Reading Corner: A Review of Rich Dad Poor Dad

Reading Corner: A Review of Rich Dad Poor Dad

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Have you heard of Rich Dad Poor Dad? If you’ve read some financial books or even read lists of must-read financial books, then you probably have. The book is a best seller. It’s been reviewed hundreds of times. It’s considered a staple in the financial literacy canon. So what can I add? Well, I’m going to take an unpopular stance and tell you that this book doesn’t live up to its hype. Here’s why.



To give a little background, Rich Dad Poor Dad refers to Kiyosaki’s two “dads” and their contrasting approaches to finances and life. Kiyosaki’s biological father, who is his poor dad, supported academic education and life choices that would lead to obtaining a safe, secure job with a pension and benefits. Kiyosaki’s best friend’s dad, who is his rich dad, promoted financial self-reliance. He believed in making lifestyle choices that lead to financial freedom. Have your money work for you rather than work for your money.


The Good

Kiyosaki has some valuable advice that he learned from his rich dad. One idea he stresses is acquiring assets in order to generate passive income. Using basic diagrams, he shows how the poor use their income to pay for their many expenses (e.g., taxes, rent, food, etc.). The middle class uses their income to buy liabilities that they think are assets, such as a mortgage and car loans.  The rich use their income to buy assets, which generate additional, passive income. In his words, mastering the power of money means making your money work for you. It allows you freedom, rather than being a slave to money.

Kiyosaki has a few additional takeaways that I thought were worth mentioning:

  • Think outside the box when it comes to making money. Most people think of their 9-5 job as their only source of income. Consider all the opportunities open to you. Kiyosaki made his money identifying opportunities in real estate.

  • The right mindset is important. When you come across something you want, thinking “I can’t afford it” closes the mind to considering solutions and leads to helplessness. Instead, thinking “how can I afford it?” opens up the mind to thinking of alternative solutions.

  • “Action always beats inaction.” I’ve read that we most regret the things we didn’t do in life rather than the things that we did. When it comes to creating financial opportunities for oneself, which is what this book is about, it’s important to take action. That’s the only way to improve your situation.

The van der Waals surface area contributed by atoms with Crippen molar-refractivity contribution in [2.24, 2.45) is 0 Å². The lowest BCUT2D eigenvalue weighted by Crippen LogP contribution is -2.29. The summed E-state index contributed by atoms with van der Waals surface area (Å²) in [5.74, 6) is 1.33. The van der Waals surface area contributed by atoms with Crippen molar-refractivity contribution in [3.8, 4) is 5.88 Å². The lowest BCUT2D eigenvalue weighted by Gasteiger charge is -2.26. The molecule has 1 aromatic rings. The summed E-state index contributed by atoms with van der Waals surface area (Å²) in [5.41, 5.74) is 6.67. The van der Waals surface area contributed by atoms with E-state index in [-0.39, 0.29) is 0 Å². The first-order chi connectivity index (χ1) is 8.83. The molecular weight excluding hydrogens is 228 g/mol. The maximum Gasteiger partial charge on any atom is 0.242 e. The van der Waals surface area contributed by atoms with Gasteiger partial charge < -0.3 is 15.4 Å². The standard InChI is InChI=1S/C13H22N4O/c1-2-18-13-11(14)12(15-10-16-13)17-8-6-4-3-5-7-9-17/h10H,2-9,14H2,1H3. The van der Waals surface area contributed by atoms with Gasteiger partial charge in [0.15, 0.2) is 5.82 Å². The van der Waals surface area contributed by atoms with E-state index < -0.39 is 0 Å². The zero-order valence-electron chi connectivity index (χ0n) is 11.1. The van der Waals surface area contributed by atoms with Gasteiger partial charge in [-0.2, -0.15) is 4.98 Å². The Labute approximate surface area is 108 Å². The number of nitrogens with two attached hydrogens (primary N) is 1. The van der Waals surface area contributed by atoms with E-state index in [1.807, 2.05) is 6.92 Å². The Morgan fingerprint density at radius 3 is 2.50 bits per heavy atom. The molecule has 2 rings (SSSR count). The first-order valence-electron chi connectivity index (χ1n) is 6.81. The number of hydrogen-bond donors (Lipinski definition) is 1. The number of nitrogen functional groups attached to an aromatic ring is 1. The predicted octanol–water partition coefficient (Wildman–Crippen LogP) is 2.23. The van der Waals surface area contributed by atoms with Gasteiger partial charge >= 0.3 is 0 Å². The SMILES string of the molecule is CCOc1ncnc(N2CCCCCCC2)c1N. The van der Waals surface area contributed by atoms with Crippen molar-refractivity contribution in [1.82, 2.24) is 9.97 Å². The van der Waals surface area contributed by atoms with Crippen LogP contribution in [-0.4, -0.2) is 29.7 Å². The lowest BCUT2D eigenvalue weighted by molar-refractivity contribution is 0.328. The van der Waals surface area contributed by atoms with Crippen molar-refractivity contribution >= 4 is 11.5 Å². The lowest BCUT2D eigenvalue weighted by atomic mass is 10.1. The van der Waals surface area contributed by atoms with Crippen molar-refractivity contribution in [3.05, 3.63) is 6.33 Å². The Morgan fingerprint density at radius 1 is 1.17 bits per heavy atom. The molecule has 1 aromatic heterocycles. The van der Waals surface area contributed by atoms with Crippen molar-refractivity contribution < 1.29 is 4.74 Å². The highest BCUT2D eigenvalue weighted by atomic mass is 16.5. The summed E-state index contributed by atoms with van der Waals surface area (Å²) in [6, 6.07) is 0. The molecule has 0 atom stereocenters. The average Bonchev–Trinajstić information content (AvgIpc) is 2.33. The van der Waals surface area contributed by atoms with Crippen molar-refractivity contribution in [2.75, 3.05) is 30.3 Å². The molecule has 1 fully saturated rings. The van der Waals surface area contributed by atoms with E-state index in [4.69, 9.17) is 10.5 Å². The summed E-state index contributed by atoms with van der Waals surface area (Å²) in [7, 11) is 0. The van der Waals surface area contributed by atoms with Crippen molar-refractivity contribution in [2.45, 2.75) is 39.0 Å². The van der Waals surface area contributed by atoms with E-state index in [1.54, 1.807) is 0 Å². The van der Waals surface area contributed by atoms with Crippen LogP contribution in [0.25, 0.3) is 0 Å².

The Bad

With that out of the way, here’s the nitty gritty on why this book doesn’t live up to its hype.

First, the writing is terrible. Kiyosaki starts the book with a series of childhood stories to highlight the ideas in the book. I know these stories were edited for storytelling purposes, but they’re so scripted that they’re ridiculous and unbelievable. He passes them off as the undeniable truth, giving me the impression that he fabricated these stories to sell his ideas and ultimately his book (more on this below).  

Second, he frowns upon formal education. Kiyosaki writes as though higher education has no purpose. He criticizes his own father for earning a PhD. No one goes into a PhD program thinking they’re going to get rich. Not every life decision is made based on how much money one can make from it. There’s a place for formal education. After all, don’t you want your doctors and other professionals to be highly educated? Kiyosaki promotes developing skills outside of formal schooling, but he doesn’t have to dismiss formal education to do it.

Third, there’s a lot of inspiration and little substance. He provides almost no specifics on how to grow your assets other than exploring the money-making opportunities around you and sharing his experience in real estate. Real estate isn’t for everyone. It takes money to get started and losses can be great. I question some of the tactics he suggests using as well.

So if you’re looking for step-by-step instruction on how to make money or examples of how to do it beyond real estate, you won’t find it here. I didn’t need to read this book to realize that I can and have to look for my own money-making opportunities.

Fourth, he’s a best-selling author, not a best-writing author. Kiyosaki even says it himself. He’s very good at selling. His real business is being an author, selling his books and seminars. No fault to him for being successful at this business, but he makes growing wealthy sound ridiculously easy.

He briefly mentions that on average, he is successful at two or three out of every ten investments. I wonder how much he has lost in real estate dealings that didn’t go well. It’s like a gambler shouting that he won $100 but not revealing that he lost $1000 on all his other tries. He doesn’t paint a realistic picture of how much work it can take to grow wealthy.



Rich Dad Poor Dad is good for those who are completely new to finances or want some general inspiration. If you already have good knowledge of financial basics including how to create passive income for yourself, then you already know the information in the book. Given the above points, I’m surprised the book is on so many lists of top financial books to read. I’m interested in hearing your thoughts on the book. Perhaps you can help me see it differently.

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Have you read Rich Dad Poor Dad? What are your thoughts on it? Did you find the book helpful to your life?